Miss Peregrine’s Home for Peculiar Children
Miss Peregrine’s Home for Peculiar Children has been brought to the big screen courtesy Jane Godlman’s adaption and director, Tim Burton’s welcome morbid sensibilities. Based on a Ransom Riggs novel of the same name, Miss Peregrine’s Home introduces us to the kids with gifts one would expect from a film with such a name, also featuring a mansion that will obviously bring to mind Charles Xavier and his home for gifted kids.
Before we get to this home for peculiar kids, we meet teenager Jake (Asa Butterfield) who is drawn into this world via personal tragedy in the death of his grandfather, Abe (Terence Stamp). Abe used to tell a younger Jake stories of a kids with abilities and world were terrifying monsters lurked in the shadows and before his death, he left some clues behind that would give life to the bedtime stories. The clues eventually lead Jake to an island in Wales were an encounter with Miss Peregrine (Eva Green) the guardian of the home housing this particular set of gifted kids.
The real experience of this film begins when Jake acquaints himself this new world, a substantiation of all the stories his grandfather told him. We meet children with gifts (Peculiars they are called) ranging from the tried and tested pyrokinetic to the ability to manipulated the growth of plant life to the ability to animate inanimate and, quite chillingly, dead things. This experience however is unfortunately ends almost as soon it begins. Beyond the abilities of the Peculiars, this new world we are introduced is pretty much glossed over where there may have been more to explore.
Aside this, the main arch is a bit meh. In the beginning we meet a Jake who is a loner, out of place in the normalcy of two parents and an afterschool job in Florida. But he will come to find out that he belongs alongside the likes of a girl with vicious teeth at the back of her head and another lighter than air, who abode in a 24 hour time loop way back in 1943. This time loop is courtesy the abilities of the pipe smoking Miss Peregrine who also possesses the ability to transform into a (surprise, surprise) peregrine falcon. What’s life like living the same day over and over again, one might ask? This question really isn’t answered.
Indeed, this film doesn’t really want you thinking about too much about the rules of time travel despite how integral it is supposed to be to the plot. So enter the towering minion “Hollows” led by Samuel L Jackson’s Mr. Barron and his cronies called Wights in this mythlogy. The Hollows truly are frightening when we see them in snippets the first few times we see them; whether shrouded in the shadows beneath streaks of moonlight or creepily prancing in bright sunny meadows. But the menace is quickly diffused when Jackson’s Barron assumes prominence.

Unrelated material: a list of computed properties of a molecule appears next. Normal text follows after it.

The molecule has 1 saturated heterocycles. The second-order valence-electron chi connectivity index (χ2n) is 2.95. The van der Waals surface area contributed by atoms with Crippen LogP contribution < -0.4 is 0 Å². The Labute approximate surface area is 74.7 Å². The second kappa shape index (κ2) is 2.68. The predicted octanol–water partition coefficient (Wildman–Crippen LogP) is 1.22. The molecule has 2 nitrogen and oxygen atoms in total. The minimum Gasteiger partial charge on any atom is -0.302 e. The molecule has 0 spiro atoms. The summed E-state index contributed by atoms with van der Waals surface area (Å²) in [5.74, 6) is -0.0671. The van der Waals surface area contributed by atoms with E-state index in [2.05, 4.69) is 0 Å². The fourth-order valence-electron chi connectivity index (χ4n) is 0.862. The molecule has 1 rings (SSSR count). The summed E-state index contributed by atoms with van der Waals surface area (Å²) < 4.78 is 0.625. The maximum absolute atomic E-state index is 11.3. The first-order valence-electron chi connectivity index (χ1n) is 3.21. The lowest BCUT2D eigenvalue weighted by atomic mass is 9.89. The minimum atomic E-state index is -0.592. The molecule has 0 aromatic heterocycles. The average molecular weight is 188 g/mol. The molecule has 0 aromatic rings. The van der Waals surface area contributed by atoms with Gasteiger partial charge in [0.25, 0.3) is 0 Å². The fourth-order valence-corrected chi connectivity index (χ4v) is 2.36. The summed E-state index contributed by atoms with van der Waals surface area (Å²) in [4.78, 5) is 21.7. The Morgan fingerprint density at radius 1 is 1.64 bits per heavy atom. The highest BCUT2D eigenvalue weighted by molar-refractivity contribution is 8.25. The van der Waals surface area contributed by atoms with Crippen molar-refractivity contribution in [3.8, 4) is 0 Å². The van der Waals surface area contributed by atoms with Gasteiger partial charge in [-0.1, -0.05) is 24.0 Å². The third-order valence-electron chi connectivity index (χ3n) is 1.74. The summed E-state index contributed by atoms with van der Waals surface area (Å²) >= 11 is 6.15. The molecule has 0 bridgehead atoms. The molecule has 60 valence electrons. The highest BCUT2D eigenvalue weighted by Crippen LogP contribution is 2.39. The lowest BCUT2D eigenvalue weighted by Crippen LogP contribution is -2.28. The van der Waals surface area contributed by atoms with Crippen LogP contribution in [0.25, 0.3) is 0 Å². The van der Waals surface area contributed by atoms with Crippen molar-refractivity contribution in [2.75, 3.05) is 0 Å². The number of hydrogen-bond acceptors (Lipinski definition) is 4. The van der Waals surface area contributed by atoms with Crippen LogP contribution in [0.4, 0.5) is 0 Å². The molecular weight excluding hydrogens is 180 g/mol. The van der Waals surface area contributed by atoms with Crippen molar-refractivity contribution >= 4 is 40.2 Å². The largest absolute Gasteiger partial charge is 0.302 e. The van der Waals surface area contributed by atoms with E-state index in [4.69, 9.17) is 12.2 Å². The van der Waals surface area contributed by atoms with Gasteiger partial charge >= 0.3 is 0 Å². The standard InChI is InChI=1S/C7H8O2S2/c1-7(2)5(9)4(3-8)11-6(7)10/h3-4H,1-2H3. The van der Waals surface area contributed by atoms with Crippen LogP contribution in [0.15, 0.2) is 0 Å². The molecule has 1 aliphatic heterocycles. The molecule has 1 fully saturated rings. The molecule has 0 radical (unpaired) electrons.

Barron’s motivations are as ridiculous as the sight of him eating eyeballs like from a bowl like meatballs. Anytime Jackson comes on screen, the film may appear to border on parody, but Jackson’s character is definitely a parody, of himself or past Burton characters maybe. The film certainly loses any semblance of stakes and menace and really begins to feel like your standard kids movie that is gunning full steam for that happy ending which comes when Burton meshes the scary with the ridiculous to admittedly amusing effect.
Miss Peregrine’s Home features Burton’s disconcertingly dark inflections and his quasi-gothic stylised aesthetic, not to mention his obsession with eye balls. A nice warm reminder of the first Burton film I ever saw, Beetle Juice (okay Batman, but I didn’t know it was Burton flick then). It has some very strong moments that tugged at my heart strings; like watching the girl lighter than air, Emma, float around in her blue dress evoking Wendy from the Disney’s Peter Pan. Then there’s that moment when the ever strict Miss Peregrine showed a soft maternal side with a certain character in an incredibly sad scene.
The latter point really hits at how good this film could have been, when it decides to tap into the emotion and underlying melancholia of the Peculiar’s existence. There is something incredibly sad about the isolation that comes with being confined to the same space to live a single day over and over again. But the script doesn’t really dig in. It settles for over the top Sam L. Jackson with weird hair, which I’ll admit is amusing.
For what is ultimately a kid’s movie, it does not have the awe inspiring charm or earnestness of the Harry Potter films, but it is strong enough to pass as engaging. Burton acolytes will be drawn to the overall style and dark humor but as a story, it wants for a bit more heart and bite.
By: Delali Adogla-Bessaemail@example.com/Ghana